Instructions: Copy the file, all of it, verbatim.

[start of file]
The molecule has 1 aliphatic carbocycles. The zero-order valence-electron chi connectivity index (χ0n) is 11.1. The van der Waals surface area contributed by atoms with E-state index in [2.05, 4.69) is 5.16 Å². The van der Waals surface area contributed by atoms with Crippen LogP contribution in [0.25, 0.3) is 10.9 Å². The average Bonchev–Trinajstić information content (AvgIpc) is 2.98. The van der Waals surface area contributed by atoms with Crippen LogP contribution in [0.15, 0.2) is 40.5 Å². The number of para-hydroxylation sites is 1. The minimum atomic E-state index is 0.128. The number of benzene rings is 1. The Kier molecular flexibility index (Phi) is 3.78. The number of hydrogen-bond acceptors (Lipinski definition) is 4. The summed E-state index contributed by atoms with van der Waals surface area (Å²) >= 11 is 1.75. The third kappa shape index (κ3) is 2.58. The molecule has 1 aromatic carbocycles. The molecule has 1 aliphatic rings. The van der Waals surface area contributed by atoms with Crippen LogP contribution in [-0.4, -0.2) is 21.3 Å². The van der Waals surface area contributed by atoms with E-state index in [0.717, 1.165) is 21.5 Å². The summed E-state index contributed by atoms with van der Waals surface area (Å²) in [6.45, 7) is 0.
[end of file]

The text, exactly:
The molecule has 1 aliphatic carbocycles. The zero-order valence-electron chi connectivity index (χ0n) is 11.1. The van der Waals surface area contributed by atoms with E-state index in [2.05, 4.69) is 5.16 Å². The van der Waals surface area contributed by atoms with Crippen LogP contribution in [0.25, 0.3) is 10.9 Å². The average Bonchev–Trinajstić information content (AvgIpc) is 2.98. The van der Waals surface area contributed by atoms with Crippen LogP contribution in [0.15, 0.2) is 40.5 Å². The number of para-hydroxylation sites is 1. The minimum atomic E-state index is 0.128. The number of benzene rings is 1. The Kier molecular flexibility index (Phi) is 3.78. The number of hydrogen-bond acceptors (Lipinski definition) is 4. The summed E-state index contributed by atoms with van der Waals surface area (Å²) >= 11 is 1.75. The third kappa shape index (κ3) is 2.58. The molecule has 1 aromatic carbocycles. The molecule has 1 aliphatic rings. The van der Waals surface area contributed by atoms with Crippen LogP contribution in [-0.4, -0.2) is 21.3 Å². The van der Waals surface area contributed by atoms with E-state index in [0.717, 1.165) is 21.5 Å². The summed E-state index contributed by atoms with van der Waals surface area (Å²) in [6.45, 7) is 0.